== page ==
As noted, these data have the potential to tell us how size affects heating and cooling in a house. Theoretically, the bigger the house, the more time and energy it will take to heat. This information could also tell us how quickly a house cools per one degree Fahrenheit difference between internal temperature and external temperature. This could be used to analyze how climate affects thermostat efficiency, and could be used in future models to determine the best way to heat homes in different climates. Finally, rate of heating could be compared to house age, which would tell us how homes from different years, built with different building codes, compare to each other in terms of efficiency. This could be crucial in identifying aspects of homes that create leakiness and poor heat retention performance. It could also help homeowners evaluate how their temperature settings affect home heating based on external temperature, and help them determine the best temperature at which to set their thermostat, in order to achieve their own personal energy saving, and monetary saving goals.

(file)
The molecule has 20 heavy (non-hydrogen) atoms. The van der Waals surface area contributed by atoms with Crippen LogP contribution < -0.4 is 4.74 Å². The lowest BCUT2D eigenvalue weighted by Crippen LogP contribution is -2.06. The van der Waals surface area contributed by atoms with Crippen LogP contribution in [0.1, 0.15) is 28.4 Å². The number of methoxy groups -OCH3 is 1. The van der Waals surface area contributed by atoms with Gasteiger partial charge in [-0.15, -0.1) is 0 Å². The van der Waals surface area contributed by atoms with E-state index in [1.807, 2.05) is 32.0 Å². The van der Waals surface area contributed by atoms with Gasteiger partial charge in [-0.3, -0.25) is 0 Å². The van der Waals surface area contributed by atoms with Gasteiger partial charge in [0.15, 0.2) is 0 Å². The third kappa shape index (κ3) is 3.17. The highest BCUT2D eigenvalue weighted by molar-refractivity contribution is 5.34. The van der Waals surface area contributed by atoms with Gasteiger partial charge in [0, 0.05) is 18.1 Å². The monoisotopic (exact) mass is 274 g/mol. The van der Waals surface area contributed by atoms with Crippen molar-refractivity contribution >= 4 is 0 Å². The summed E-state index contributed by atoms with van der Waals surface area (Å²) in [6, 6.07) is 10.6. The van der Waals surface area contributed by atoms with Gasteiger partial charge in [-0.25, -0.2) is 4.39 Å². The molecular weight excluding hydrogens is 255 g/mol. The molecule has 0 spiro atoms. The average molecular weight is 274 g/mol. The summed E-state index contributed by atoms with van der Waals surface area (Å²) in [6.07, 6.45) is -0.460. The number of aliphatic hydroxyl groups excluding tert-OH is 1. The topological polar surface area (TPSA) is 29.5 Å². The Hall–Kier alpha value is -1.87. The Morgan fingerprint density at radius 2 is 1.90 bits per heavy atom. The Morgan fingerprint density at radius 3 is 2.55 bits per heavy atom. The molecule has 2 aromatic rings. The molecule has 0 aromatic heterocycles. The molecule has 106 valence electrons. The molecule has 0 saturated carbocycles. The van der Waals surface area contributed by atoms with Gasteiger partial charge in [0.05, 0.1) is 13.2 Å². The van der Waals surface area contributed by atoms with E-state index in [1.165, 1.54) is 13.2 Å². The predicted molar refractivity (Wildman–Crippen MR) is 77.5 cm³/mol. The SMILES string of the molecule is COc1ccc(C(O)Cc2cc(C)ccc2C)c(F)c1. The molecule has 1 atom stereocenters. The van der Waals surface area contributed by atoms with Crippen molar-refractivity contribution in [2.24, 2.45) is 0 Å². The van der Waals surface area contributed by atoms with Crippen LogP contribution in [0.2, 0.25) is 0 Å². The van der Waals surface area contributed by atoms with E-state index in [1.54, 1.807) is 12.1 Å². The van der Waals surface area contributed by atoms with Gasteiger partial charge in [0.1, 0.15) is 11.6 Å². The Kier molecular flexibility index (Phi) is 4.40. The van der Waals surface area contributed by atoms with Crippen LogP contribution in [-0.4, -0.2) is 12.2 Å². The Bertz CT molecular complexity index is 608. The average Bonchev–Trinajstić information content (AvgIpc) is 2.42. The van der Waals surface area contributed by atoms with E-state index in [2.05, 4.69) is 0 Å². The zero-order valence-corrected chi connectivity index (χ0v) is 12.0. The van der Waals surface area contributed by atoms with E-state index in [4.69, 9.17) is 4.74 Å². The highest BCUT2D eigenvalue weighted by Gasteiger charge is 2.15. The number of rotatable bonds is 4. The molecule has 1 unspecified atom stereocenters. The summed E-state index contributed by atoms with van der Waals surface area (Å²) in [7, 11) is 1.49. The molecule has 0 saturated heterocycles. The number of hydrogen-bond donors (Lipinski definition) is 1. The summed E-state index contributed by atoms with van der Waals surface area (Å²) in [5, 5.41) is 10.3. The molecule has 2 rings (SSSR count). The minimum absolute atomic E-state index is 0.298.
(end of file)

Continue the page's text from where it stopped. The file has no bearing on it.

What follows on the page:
Lastly, these data, if compared to other thermostat data, could be used to compare the efficiency of different thermostats. This could become a selling point for companies in that it would allow them to give consumers information about how well their thermostat works compared to others. Not only would this be good for the consumer, but if this information was standardized to allow for comparison between products, it would incentivize companies to make their product better.